Effectiveness of U.S. Military Female Engagement Teams
Long, Gail C.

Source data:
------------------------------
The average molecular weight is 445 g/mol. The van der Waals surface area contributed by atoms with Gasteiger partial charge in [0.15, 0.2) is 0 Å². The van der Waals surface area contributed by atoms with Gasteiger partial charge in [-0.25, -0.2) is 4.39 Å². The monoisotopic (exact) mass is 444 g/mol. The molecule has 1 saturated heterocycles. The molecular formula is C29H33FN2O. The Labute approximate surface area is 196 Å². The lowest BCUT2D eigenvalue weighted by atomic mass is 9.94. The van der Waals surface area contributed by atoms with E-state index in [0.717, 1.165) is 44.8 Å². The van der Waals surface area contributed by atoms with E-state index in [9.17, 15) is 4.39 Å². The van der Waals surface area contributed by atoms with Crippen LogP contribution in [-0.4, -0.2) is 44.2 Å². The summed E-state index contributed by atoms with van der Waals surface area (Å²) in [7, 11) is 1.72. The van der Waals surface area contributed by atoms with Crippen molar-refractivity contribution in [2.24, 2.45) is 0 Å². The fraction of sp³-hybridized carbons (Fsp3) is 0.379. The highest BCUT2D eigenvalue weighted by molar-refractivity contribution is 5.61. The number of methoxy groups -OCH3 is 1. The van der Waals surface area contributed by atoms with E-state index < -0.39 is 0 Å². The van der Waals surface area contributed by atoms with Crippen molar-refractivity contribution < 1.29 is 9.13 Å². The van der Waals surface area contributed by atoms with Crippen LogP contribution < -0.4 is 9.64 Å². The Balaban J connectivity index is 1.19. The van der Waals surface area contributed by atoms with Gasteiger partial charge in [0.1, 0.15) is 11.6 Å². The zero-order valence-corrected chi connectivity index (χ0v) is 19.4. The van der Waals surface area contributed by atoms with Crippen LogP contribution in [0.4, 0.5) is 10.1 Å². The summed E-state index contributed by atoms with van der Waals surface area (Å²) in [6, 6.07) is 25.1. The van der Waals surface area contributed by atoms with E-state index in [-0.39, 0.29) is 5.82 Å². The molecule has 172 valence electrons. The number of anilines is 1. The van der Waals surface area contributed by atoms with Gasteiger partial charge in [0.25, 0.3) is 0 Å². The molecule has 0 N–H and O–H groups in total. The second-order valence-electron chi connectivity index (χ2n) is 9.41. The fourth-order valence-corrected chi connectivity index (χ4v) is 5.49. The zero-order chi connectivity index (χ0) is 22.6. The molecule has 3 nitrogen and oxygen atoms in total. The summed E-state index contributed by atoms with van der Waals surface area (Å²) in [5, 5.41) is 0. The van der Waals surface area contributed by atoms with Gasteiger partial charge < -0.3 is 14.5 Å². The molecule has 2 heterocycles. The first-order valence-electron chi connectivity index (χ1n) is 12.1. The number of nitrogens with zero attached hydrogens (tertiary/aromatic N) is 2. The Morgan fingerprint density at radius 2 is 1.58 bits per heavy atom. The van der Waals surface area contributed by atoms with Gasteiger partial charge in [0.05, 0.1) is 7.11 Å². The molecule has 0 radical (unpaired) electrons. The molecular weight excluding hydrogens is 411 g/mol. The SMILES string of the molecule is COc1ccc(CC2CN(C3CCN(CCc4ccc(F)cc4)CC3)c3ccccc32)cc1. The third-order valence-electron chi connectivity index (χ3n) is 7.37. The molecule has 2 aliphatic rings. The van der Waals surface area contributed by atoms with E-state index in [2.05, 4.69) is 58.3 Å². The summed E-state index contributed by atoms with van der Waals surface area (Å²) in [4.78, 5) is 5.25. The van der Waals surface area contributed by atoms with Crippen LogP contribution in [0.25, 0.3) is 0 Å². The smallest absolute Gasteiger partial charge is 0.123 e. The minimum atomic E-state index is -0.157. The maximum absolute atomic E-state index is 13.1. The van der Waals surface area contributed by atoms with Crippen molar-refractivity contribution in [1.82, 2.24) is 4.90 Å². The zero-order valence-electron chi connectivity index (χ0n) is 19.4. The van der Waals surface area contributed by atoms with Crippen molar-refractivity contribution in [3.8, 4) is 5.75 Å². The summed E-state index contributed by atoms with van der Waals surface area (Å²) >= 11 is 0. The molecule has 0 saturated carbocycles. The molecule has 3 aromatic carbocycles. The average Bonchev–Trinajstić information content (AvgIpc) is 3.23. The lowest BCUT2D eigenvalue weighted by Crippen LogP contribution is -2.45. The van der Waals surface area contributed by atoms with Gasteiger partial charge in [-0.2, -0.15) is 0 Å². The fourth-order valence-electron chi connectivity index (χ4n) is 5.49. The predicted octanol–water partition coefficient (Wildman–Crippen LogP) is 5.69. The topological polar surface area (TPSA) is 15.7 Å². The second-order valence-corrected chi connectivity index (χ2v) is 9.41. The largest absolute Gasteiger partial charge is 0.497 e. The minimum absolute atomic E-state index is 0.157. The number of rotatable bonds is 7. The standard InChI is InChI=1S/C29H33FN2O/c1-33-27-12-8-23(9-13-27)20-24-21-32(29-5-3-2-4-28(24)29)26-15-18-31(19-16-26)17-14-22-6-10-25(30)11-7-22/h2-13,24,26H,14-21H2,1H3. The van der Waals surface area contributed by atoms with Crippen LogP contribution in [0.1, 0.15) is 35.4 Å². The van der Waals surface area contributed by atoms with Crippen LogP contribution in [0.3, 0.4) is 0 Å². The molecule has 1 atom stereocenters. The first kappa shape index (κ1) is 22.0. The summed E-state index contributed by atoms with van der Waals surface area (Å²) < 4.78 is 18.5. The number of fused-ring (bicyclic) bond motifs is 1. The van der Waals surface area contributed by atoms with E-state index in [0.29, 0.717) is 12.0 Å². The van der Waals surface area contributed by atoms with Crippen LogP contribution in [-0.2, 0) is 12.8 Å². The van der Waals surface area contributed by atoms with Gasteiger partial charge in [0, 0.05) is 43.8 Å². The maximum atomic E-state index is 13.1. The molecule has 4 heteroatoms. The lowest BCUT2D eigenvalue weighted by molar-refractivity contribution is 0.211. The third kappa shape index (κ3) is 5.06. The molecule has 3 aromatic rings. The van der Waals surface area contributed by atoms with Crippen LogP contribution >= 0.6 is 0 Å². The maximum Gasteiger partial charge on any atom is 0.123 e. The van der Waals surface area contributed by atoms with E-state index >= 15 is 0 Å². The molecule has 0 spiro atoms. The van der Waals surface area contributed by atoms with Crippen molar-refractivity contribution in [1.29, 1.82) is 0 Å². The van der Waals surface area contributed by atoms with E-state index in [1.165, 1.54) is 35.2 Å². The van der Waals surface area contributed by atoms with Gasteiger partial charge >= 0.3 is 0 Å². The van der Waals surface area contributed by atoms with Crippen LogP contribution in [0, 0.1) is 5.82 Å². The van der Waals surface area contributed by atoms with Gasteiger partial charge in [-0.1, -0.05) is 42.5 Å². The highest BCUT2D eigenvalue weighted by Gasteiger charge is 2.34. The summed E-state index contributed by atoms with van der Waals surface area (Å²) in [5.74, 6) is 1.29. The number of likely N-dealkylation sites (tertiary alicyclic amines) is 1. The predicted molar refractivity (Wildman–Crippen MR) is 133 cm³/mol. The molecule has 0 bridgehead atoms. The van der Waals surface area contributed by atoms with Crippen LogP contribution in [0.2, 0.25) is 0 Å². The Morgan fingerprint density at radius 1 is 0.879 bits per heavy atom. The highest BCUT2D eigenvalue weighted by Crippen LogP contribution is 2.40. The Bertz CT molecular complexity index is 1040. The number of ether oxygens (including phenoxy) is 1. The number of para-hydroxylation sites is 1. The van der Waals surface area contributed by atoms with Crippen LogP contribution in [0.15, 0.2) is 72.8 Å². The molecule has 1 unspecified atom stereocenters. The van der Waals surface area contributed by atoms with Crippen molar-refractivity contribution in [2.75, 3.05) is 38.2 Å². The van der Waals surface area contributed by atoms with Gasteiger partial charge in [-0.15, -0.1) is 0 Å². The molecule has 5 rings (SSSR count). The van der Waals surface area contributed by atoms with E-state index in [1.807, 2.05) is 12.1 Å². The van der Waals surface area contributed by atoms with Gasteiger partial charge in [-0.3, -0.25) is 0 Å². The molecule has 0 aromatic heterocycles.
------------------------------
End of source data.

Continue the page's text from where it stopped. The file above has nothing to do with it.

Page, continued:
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Female Engagement Teams (FET) are one of many efforts that have gained visibility since the U.S. entered Iraq and Afghanistan. As emphasis in these wars continues to be placed on counterinsurgency (COIN) and population-centric conflict, enabling programs/teamsnamely, Female Engagement, Human Terrain (HTTs), Provincial Reconstruction (PRTs), District Support (DSTs)have been constituted to target perceived gaps in access to the population, cultural and contextual frameworks, local level governance structures, and development needs. While the HTTs, PRTs and DSTs typically operate within a joint civil-military organizational structure, the FETs are distinguished by their purely military character, as well as their assignment of personnel with arguably little discernible background or training relevant to the job. The issue of training and methodology of FETs is especially important due to the sensitivity of their mission (i.e., working with women in a conservative and often dangerous environment) and the trajectory toward which it takes the military, into what has been a purely civilian domain. From a strategy perspective, the aims and results of the program are relevant to understanding how U.S. military leaders view the role of women in the success of COIN, as well as how inter-agency cooperation and civil-military relations are evolving.
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